I also try to stay away from my phone after posting anything on social media. It’s so tempting to check your post every 5 minutes to see how many likes and comments you already have! For this reason, I rarely post things that involve a lengthy discussion. That’s how my laziness to check and answer the comments saves me from snagging my phone too often 🙂

4. Minimize notifications

When a new app asks if it can send me notifications, I usually say, ”No.” I only turn on notifications for messaging apps and email. If your app has flexible notification options, it’s a good idea to play around with them. For example, our email client Spark notifies me only about important personal emails and doesn’t bother me with newsletters and automated messages.

Spark keeps distractions away from my phone

Notification badges are another source of distraction. It’s hard not to tap an app icon when you see that red number on it. For this reason, and it’s a big one, I try to turn off badges wherever possible.

5. Keep your phone literally away

It’s easier to forget about checking your phone when it’s physically out of sight and reach. After coming home, I just leave the phone in my bag and put it in the cupboard. Nothing terrible ever happens. I’ll hear an urgent call or notification, and at the same time, I can cope with most of the sudden urges to check my phone. Who wants to get up and walk to the other part of one’s apartment all the time?

The same trick can help you at work, school, and family dinners. When there’s no phone on the table in front of you, it’s much easier to focus on the things you need to do, be it finishing some work or chatting with your loved ones.

6. Don’t use your phone before going to bed

Constantly checking your phone throughout the day ruins your productivity, while staring at the screen before bedtime can affect the quality of sleep.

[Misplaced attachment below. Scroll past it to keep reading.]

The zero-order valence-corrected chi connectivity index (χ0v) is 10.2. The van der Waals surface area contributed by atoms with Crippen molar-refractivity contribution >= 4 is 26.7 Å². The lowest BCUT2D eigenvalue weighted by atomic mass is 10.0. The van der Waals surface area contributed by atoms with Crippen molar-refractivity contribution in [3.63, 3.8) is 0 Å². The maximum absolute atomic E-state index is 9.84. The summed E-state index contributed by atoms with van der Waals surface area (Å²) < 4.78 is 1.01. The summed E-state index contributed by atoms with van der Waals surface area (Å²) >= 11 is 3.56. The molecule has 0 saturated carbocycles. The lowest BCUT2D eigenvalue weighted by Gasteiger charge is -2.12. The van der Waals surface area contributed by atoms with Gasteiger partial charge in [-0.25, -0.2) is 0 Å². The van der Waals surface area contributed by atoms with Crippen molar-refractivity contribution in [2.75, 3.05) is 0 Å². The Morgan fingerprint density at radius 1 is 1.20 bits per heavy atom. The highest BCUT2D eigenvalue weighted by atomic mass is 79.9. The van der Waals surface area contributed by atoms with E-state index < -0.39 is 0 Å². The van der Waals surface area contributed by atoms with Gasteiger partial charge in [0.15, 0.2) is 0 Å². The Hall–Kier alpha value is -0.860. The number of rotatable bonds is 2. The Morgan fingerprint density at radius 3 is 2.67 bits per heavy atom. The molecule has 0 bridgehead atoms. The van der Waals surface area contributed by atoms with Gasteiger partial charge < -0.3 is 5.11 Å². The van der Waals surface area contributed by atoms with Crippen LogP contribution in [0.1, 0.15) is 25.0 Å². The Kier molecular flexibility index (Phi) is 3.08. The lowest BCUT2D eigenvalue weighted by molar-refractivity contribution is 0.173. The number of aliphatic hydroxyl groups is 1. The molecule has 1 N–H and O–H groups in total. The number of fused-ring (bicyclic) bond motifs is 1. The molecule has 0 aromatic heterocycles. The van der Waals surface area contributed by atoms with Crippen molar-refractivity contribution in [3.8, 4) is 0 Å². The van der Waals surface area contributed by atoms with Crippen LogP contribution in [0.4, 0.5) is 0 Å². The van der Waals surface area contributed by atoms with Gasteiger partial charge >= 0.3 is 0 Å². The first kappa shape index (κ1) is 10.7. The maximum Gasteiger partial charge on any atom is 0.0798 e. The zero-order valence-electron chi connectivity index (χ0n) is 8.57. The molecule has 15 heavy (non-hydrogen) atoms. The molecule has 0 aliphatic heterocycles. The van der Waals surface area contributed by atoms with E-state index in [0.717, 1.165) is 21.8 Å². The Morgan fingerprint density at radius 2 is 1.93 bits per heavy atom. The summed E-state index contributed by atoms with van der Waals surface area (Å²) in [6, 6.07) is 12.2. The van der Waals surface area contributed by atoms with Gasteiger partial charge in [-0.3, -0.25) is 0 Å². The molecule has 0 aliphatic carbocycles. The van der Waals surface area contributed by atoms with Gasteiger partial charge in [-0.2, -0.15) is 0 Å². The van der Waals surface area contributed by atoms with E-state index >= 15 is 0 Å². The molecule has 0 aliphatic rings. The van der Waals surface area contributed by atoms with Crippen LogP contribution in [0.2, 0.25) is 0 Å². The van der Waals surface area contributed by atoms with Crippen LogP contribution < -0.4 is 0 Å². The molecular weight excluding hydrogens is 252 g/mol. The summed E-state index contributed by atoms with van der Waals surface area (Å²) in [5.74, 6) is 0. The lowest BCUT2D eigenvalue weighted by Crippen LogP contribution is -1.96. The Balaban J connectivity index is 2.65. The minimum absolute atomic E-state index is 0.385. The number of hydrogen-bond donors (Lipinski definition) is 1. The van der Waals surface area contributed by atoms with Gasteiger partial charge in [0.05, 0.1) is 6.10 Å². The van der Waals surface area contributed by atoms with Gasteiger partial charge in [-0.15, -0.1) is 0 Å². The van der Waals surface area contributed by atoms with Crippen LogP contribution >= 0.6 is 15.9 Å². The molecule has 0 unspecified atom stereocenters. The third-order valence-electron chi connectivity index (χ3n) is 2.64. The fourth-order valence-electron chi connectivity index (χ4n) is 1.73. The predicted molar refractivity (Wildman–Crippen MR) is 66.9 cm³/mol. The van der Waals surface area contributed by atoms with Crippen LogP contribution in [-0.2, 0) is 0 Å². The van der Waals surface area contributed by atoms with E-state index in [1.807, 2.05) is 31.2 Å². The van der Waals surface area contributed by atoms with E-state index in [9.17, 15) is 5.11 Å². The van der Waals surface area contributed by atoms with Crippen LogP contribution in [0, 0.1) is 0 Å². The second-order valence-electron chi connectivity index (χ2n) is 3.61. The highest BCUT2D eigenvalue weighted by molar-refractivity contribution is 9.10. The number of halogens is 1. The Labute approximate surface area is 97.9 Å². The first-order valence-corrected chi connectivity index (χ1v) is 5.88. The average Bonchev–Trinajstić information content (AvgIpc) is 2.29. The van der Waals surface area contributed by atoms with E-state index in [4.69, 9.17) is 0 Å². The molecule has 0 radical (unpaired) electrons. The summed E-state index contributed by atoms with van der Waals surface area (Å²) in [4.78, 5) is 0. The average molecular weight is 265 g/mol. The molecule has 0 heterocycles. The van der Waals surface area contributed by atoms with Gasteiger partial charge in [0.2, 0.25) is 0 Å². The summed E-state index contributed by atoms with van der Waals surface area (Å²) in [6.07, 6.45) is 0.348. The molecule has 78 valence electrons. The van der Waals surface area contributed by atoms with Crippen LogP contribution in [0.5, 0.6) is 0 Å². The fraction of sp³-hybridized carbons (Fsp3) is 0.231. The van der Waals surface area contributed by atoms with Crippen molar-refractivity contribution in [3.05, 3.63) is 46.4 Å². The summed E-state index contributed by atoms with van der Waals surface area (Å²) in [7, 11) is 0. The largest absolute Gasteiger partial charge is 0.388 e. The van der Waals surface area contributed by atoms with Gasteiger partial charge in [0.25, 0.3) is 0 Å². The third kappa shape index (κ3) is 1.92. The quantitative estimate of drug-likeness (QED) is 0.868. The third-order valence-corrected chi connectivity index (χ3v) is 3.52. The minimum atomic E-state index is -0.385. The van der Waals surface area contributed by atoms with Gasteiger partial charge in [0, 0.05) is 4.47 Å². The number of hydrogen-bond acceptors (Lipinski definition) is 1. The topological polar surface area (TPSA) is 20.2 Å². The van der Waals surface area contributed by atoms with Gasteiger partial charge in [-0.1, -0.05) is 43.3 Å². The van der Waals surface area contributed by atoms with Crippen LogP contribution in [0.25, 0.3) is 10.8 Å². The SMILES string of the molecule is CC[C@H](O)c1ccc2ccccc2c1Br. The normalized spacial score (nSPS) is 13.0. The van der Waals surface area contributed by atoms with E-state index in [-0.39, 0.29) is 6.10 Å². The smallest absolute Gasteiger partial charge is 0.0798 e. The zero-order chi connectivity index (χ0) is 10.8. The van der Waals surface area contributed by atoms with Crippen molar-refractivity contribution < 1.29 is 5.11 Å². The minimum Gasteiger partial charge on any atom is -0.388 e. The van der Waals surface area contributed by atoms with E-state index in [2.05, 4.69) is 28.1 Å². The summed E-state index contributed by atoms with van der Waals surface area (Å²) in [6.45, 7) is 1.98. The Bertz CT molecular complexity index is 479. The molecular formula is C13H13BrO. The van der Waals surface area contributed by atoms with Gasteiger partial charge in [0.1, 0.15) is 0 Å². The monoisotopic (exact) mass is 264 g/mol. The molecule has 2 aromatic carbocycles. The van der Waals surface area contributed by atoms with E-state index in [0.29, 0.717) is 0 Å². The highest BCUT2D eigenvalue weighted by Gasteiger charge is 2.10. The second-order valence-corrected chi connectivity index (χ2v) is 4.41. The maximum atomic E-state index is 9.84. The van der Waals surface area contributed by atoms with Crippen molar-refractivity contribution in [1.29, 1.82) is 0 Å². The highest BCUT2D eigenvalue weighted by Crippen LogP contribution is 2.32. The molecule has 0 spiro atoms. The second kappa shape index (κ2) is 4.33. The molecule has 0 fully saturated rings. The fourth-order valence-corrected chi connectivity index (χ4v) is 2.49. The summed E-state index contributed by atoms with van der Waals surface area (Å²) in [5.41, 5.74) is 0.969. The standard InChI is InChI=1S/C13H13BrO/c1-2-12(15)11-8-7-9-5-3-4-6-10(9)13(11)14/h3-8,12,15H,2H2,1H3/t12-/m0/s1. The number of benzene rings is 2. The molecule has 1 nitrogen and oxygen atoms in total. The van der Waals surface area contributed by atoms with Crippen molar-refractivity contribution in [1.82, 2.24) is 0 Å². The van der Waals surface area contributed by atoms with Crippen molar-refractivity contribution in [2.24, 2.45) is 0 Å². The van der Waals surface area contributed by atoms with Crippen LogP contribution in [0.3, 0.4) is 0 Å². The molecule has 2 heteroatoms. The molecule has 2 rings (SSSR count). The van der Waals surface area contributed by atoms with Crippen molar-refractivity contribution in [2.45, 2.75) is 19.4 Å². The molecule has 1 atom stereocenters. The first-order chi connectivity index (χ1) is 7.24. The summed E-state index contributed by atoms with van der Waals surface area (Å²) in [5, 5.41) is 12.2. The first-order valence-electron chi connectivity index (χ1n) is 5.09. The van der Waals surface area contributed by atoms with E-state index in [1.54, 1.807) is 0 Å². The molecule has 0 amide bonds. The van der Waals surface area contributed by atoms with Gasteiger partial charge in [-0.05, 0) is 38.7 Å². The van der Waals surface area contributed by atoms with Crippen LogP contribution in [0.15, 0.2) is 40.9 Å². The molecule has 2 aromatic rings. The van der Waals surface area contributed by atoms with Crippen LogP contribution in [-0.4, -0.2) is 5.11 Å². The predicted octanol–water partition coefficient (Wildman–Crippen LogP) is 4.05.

I try to ditch my phone at least a couple of hours before going to bed. It hurts when I break this rule. After my last spontaneous googling session at 12 AM, I was just lying in my bed for a couple of hours staying alert and unable to fall asleep. In the morning, I felt exhausted and unable to concentrate on anything.

Use Screen Time (iOS) or Digital Wellbeing (Android) to schedule the time away from the screen. For example, between 9 PM and 7 AM, your phone can ban you from most apps and allow only phone calls. You can also automatically turn on the Do Not Disturb mode every night to make sure nothing interrupts your sleep.

Wrapping up

Here’s a short checklist that will help you spend less time on your smartphone and stop phone addiction:

  1. Pause for a couple of seconds before grabbing your phone and try to analyze why you do it.
  2. Analyze your screen time and set time limits for the apps you use too much.
  3. Hide the most distracting apps on the second page of the screen. 
  4. Consider deleting social media apps at all. If you need to, you can check your newsfeed in a browser.
  5. Stay away from your phone after posting anything on social media. It’s too tempting to check your new likes and comments every 5 minutes.
  6. Turn off notifications or keep them to a minimum.
  7. Leave your phone in the bag while at home, work, or school.
  8. Don’t use your smartphone before bedtime to have healthy sleep.

How much time do you spend on your phone daily? Do you find these tips useful for reducing your screen time and breaking phone addiction? Share your thoughts in comments!

Maria Henyk Maria Henyk